This information is intended for use by health professionals
Visken 5 mg Tablets
Pindolol 5mg Tablets
Each tablet contains 5 mg pindolol.
Excipients with known effect:
Mannitol (83 mg/ tablet)
For the full list of excipients, see section 6.1.
White, round, flat, bevelled tablets, marked 'Visken 5' on one side and with a score line on the other.
The score line is only to facilitate breaking for ease of swallowing and not to divide into equal doses.
This medicine is indicated in adults for the treatment of essential hypertension. It is also used as a prophylactic treatment of angina pectoris.
Essential Hypertension: Initially one 5 mg tablet two or three times a day. According to the response of the patient the dose may be increased at weekly intervals to a maximum of 45 mg given in divided doses twice or three times daily.
Once daily dosage schedule: Further work shows that many patients respond to a once daily dosage regime. Initially 15 mg (3 tablets) should be taken once a day with breakfast and adjusted according to individual response up to a maximum of 45 mg (9 tablets). Most patients respond to a once daily dose of between 15-30 mg (3-6 tablets).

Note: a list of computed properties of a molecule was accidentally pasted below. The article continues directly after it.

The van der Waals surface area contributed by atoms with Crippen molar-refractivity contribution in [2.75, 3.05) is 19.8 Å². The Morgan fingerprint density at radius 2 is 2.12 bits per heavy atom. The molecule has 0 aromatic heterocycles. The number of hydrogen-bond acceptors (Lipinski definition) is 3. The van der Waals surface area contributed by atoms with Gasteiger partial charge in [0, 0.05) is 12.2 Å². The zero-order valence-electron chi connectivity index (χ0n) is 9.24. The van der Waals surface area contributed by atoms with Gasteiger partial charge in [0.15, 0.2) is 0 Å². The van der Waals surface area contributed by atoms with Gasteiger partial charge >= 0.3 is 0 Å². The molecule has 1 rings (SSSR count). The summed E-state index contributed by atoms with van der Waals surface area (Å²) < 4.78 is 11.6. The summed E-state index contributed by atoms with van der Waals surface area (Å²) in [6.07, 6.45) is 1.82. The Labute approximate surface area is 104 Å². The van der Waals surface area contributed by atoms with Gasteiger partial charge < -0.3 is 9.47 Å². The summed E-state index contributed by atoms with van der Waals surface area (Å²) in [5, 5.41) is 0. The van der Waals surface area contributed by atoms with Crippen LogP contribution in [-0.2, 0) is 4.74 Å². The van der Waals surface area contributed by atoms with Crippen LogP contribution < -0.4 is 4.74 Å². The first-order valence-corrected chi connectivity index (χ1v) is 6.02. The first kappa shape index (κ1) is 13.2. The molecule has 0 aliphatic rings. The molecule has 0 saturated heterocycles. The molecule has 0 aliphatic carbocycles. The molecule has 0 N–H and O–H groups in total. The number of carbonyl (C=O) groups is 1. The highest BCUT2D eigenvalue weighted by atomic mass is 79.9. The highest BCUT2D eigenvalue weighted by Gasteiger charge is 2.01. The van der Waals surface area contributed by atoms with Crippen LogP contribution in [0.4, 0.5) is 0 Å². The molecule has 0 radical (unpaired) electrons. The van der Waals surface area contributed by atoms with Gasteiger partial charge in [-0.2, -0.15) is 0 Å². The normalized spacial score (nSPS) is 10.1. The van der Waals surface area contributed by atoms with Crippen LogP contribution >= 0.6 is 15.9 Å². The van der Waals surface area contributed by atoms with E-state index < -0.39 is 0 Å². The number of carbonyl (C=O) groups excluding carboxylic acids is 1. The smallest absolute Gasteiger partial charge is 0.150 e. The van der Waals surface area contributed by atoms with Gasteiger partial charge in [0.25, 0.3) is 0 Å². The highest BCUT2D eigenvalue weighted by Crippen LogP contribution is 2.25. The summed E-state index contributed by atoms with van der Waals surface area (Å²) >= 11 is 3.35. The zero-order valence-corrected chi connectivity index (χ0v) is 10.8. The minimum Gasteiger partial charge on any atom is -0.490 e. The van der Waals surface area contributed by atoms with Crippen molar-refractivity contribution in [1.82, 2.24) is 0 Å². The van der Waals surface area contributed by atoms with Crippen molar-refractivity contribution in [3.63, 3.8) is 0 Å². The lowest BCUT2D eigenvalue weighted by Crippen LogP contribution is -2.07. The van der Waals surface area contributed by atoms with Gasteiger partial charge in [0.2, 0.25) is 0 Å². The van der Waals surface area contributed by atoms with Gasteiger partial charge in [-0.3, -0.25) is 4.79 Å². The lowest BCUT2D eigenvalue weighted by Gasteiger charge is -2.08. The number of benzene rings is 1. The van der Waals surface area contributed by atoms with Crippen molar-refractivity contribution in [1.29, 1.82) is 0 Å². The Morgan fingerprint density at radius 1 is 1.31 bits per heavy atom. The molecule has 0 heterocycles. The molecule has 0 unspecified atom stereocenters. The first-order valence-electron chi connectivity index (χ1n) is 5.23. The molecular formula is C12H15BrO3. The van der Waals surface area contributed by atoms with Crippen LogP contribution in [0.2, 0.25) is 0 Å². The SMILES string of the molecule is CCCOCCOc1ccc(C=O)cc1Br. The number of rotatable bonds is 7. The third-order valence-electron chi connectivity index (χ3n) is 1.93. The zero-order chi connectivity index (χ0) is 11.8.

The onset of action of this medicine is usually rapid, with most patients showing a response within the first one to two weeks of treatment. However, the maximum response may take several weeks to develop.
Prophylactic treatment of Angina pectoris: Usually 2.5 mg to 5 mg orally three times a day according to response. It reduces the frequency and severity of anginal attacks and increases work capacity.
No evidence exists that elderly patients require different dosages or show different side-effects from younger patients.
The safety and efficacy of this medicine in children has not been established. Its use is therefore not recommended.